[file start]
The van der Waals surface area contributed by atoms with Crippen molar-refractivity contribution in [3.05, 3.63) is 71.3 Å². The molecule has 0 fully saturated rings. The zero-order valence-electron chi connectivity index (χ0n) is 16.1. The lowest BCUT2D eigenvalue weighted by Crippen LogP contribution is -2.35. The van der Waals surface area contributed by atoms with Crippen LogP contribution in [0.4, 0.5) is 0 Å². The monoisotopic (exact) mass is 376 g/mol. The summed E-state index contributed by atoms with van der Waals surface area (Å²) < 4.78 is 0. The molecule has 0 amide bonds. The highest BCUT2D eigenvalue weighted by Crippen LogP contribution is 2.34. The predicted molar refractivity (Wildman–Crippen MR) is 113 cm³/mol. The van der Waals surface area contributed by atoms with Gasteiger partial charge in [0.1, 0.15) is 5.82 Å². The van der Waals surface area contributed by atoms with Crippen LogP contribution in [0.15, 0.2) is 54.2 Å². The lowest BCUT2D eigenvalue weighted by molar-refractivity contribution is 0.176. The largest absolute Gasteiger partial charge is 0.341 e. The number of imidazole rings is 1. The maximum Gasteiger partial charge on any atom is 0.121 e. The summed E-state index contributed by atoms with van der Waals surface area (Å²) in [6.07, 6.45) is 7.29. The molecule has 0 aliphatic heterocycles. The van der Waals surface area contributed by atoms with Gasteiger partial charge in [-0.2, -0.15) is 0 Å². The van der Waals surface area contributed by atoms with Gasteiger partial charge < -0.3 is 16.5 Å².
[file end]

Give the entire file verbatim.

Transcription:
The van der Waals surface area contributed by atoms with Crippen molar-refractivity contribution in [3.05, 3.63) is 71.3 Å². The molecule has 0 fully saturated rings. The zero-order valence-electron chi connectivity index (χ0n) is 16.1. The lowest BCUT2D eigenvalue weighted by Crippen LogP contribution is -2.35. The van der Waals surface area contributed by atoms with Crippen LogP contribution in [0.4, 0.5) is 0 Å². The monoisotopic (exact) mass is 376 g/mol. The summed E-state index contributed by atoms with van der Waals surface area (Å²) < 4.78 is 0. The molecule has 0 amide bonds. The highest BCUT2D eigenvalue weighted by Crippen LogP contribution is 2.34. The predicted molar refractivity (Wildman–Crippen MR) is 113 cm³/mol. The van der Waals surface area contributed by atoms with Gasteiger partial charge in [0.1, 0.15) is 5.82 Å². The van der Waals surface area contributed by atoms with Crippen LogP contribution in [0.15, 0.2) is 54.2 Å². The lowest BCUT2D eigenvalue weighted by molar-refractivity contribution is 0.176. The largest absolute Gasteiger partial charge is 0.341 e. The number of imidazole rings is 1. The maximum Gasteiger partial charge on any atom is 0.121 e. The summed E-state index contributed by atoms with van der Waals surface area (Å²) in [6.07, 6.45) is 7.29. The molecule has 0 aliphatic heterocycles. The van der Waals surface area contributed by atoms with Gasteiger partial charge in [-0.2, -0.15) is 0 Å². The van der Waals surface area contributed by atoms with Gasteiger partial charge < -0.3 is 16.5 Å².